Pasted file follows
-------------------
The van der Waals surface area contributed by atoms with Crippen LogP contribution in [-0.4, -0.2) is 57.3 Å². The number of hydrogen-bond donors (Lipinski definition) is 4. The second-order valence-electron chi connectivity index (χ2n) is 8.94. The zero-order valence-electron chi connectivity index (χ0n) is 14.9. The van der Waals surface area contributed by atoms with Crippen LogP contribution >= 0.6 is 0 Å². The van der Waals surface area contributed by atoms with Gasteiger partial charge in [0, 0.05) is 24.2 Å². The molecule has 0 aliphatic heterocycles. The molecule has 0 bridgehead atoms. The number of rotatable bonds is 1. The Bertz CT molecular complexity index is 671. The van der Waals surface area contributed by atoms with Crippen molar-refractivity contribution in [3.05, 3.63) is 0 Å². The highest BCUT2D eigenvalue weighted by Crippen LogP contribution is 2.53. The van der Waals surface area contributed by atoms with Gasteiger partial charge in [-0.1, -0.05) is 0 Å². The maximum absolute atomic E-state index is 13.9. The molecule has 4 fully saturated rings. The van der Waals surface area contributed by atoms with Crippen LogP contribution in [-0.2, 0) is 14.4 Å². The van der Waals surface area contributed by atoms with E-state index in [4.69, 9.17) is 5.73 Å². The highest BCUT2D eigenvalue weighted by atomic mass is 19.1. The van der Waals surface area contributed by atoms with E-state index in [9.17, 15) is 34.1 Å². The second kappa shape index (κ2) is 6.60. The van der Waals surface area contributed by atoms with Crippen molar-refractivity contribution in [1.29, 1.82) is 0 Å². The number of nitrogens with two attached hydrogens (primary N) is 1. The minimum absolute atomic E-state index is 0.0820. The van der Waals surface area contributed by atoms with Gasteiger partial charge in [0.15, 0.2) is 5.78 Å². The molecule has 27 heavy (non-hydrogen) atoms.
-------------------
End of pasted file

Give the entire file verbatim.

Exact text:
The van der Waals surface area contributed by atoms with Crippen LogP contribution in [-0.4, -0.2) is 57.3 Å². The number of hydrogen-bond donors (Lipinski definition) is 4. The second-order valence-electron chi connectivity index (χ2n) is 8.94. The zero-order valence-electron chi connectivity index (χ0n) is 14.9. The van der Waals surface area contributed by atoms with Crippen LogP contribution >= 0.6 is 0 Å². The van der Waals surface area contributed by atoms with Gasteiger partial charge in [0, 0.05) is 24.2 Å². The molecule has 0 aliphatic heterocycles. The molecule has 0 bridgehead atoms. The number of rotatable bonds is 1. The Bertz CT molecular complexity index is 671. The van der Waals surface area contributed by atoms with Crippen molar-refractivity contribution in [3.05, 3.63) is 0 Å². The highest BCUT2D eigenvalue weighted by Crippen LogP contribution is 2.53. The van der Waals surface area contributed by atoms with Gasteiger partial charge in [-0.1, -0.05) is 0 Å². The maximum absolute atomic E-state index is 13.9. The molecule has 4 fully saturated rings. The van der Waals surface area contributed by atoms with Crippen LogP contribution in [-0.2, 0) is 14.4 Å². The van der Waals surface area contributed by atoms with E-state index in [4.69, 9.17) is 5.73 Å². The highest BCUT2D eigenvalue weighted by atomic mass is 19.1. The van der Waals surface area contributed by atoms with E-state index in [9.17, 15) is 34.1 Å². The second kappa shape index (κ2) is 6.60. The van der Waals surface area contributed by atoms with Crippen molar-refractivity contribution in [1.29, 1.82) is 0 Å². The number of nitrogens with two attached hydrogens (primary N) is 1. The minimum absolute atomic E-state index is 0.0820. The van der Waals surface area contributed by atoms with Gasteiger partial charge in [0.15, 0.2) is 5.78 Å². The molecule has 27 heavy (non-hydrogen) atoms.